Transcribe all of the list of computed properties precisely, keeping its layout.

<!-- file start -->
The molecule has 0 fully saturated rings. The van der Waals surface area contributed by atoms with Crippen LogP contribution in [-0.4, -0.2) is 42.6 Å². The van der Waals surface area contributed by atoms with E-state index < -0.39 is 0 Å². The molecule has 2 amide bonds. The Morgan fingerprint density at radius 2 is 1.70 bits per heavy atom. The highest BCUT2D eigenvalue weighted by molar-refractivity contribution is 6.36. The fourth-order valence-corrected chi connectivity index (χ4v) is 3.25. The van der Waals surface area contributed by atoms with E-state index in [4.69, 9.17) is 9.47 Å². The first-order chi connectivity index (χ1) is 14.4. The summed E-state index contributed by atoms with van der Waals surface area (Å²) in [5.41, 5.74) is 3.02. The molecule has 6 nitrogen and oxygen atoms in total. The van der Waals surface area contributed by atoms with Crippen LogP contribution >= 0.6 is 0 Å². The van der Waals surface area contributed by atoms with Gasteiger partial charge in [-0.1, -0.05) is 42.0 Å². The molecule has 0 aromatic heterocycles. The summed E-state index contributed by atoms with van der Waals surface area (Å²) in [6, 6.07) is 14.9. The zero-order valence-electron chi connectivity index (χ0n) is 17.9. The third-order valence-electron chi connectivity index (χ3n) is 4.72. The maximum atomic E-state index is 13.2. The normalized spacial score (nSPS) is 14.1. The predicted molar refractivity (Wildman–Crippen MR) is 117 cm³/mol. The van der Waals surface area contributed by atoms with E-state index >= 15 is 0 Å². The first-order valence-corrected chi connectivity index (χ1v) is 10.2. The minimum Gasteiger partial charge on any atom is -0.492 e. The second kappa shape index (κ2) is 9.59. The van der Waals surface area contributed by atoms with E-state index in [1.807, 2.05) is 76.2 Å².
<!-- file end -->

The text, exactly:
The molecule has 0 fully saturated rings. The van der Waals surface area contributed by atoms with Crippen LogP contribution in [-0.4, -0.2) is 42.6 Å². The van der Waals surface area contributed by atoms with E-state index < -0.39 is 0 Å². The molecule has 2 amide bonds. The Morgan fingerprint density at radius 2 is 1.70 bits per heavy atom. The highest BCUT2D eigenvalue weighted by molar-refractivity contribution is 6.36. The fourth-order valence-corrected chi connectivity index (χ4v) is 3.25. The van der Waals surface area contributed by atoms with E-state index in [4.69, 9.17) is 9.47 Å². The first-order chi connectivity index (χ1) is 14.4. The summed E-state index contributed by atoms with van der Waals surface area (Å²) in [5.41, 5.74) is 3.02. The molecule has 6 nitrogen and oxygen atoms in total. The van der Waals surface area contributed by atoms with Crippen LogP contribution >= 0.6 is 0 Å². The van der Waals surface area contributed by atoms with Gasteiger partial charge in [-0.1, -0.05) is 42.0 Å². The molecule has 0 aromatic heterocycles. The summed E-state index contributed by atoms with van der Waals surface area (Å²) in [6, 6.07) is 14.9. The zero-order valence-electron chi connectivity index (χ0n) is 17.9. The third-order valence-electron chi connectivity index (χ3n) is 4.72. The maximum atomic E-state index is 13.2. The normalized spacial score (nSPS) is 14.1. The predicted molar refractivity (Wildman–Crippen MR) is 117 cm³/mol. The van der Waals surface area contributed by atoms with E-state index >= 15 is 0 Å². The first-order valence-corrected chi connectivity index (χ1v) is 10.2. The minimum Gasteiger partial charge on any atom is -0.492 e. The second kappa shape index (κ2) is 9.59. The van der Waals surface area contributed by atoms with E-state index in [1.807, 2.05) is 76.2 Å².